August 17, 2005
Over 100 Ecuadorean emigrants drown as boat sinks
By Luis Jaime Acosta and Carlos Andrade
BOGOTA/QUITO, Colombia (Reuters) - More than 100
Ecuadoreans trying to illegally emigrate to the United States
drowned last week when the overcrowded fishing boat they were
traveling aboard sank in the Pacific Ocean, authorities said on
carrying 113 when it sank off the coast of Colombia, an
Ecuadorean navy spokesman said. The boat left the port of
Manta, Ecuador, on Thursday without authorization, he said.
Nine people survived days in the water by clinging to
plastic containers and other wreckage before being rescued by
fishermen on Tuesday, the Colombian navy said.
There were conflicting reports about when the boat sank.
The spokesman for the Ecuadorean navy said it went down on
Friday. But Colombian Adm. Jairo Pena told Reuters the boat
sank on Saturday, probably after the wooden hull sprang a leak.
"They were packed in terrible conditions inside a fishing
boat made of wood. It began to take on water and within a
minute was completely full and sank with the people on board,"
One of the survivors, who arrived back in Manta on
Wednesday, told Ecuadorean television a wave capsized the boat.
"I was awake when the boat sank. It wasn't such a big wave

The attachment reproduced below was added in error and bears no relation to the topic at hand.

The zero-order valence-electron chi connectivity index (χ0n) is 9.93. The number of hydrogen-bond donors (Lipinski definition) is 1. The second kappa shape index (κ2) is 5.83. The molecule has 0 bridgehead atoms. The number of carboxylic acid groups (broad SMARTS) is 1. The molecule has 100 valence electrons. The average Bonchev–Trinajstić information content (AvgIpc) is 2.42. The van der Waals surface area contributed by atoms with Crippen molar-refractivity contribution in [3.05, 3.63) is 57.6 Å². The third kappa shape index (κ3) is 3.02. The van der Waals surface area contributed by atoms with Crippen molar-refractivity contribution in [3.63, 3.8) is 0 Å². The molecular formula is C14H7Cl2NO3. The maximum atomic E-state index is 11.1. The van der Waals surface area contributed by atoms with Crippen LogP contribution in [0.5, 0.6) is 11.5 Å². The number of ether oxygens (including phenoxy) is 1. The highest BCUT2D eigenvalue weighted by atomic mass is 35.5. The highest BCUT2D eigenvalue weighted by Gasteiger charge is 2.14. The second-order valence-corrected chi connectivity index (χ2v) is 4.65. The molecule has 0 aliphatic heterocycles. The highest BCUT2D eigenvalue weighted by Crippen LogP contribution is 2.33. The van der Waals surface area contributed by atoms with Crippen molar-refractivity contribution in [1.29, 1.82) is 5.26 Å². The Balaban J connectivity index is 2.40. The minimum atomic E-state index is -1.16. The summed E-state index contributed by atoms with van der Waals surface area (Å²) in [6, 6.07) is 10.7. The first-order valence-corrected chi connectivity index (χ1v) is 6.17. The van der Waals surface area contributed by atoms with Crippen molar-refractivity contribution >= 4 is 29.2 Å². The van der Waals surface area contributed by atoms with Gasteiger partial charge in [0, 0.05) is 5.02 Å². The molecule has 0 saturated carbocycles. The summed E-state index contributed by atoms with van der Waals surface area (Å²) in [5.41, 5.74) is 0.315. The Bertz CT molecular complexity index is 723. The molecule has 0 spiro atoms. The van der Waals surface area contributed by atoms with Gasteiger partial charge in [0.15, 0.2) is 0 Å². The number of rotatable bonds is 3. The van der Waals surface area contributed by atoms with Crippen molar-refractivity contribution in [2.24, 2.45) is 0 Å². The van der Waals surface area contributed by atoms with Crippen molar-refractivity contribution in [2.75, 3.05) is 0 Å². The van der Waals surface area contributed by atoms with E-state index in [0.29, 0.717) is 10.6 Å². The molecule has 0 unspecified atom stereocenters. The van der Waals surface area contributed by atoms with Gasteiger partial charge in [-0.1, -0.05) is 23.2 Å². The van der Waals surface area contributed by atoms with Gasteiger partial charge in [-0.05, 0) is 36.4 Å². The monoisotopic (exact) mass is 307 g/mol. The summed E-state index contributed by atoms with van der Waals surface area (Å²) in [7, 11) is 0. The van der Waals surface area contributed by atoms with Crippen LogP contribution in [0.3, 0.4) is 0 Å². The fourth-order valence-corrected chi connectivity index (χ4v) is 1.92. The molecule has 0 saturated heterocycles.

for you to think it would turn the boat over. I was on the
deck. Then it was just terrifying. Next thing I knew, we were
holding on to a barrel," the unnamed man said.
Colombia's navy launched a search and rescue operation to
look for bodies after the incident was reported late on
"We didn't find any corpses in the fly-over we carried out.
We're sending two ships to the area to see if we can find
anything left from the boat," Pena said.
The boat sank 140 miles, from Colombia's Malpelo Island.
Ecuadorean President Alfredo Palacio expressed his
condolences to the relatives of the dead in a communique and
said he would step up the fight against people smuggling.
"This is an evil which hits the poorest hardest," Palacio
After pressure from the United States, Ecuador recently
imposed harsh penalties of up to 18 years in prison for cases
of people smuggling resulting in deaths.
The sinking highlighted the dangers faced by the many
Ecuadoreans who pay smugglers to take them to the United
The U.S. Coast Guard has intercepted at least one boat
dangerously overloaded with would-be migrants from the unstable
Desperate Ecuadoreans pay traffickers thousands of dollars
to transport them by sea to Central America or Mexico, then
they try to enter the U.S. on foot.
About 500,000 Ecuadoreans -- about one in 25 -- have left
since an economic crisis in 1999, mainly seeking new lives in
the United States and Spain.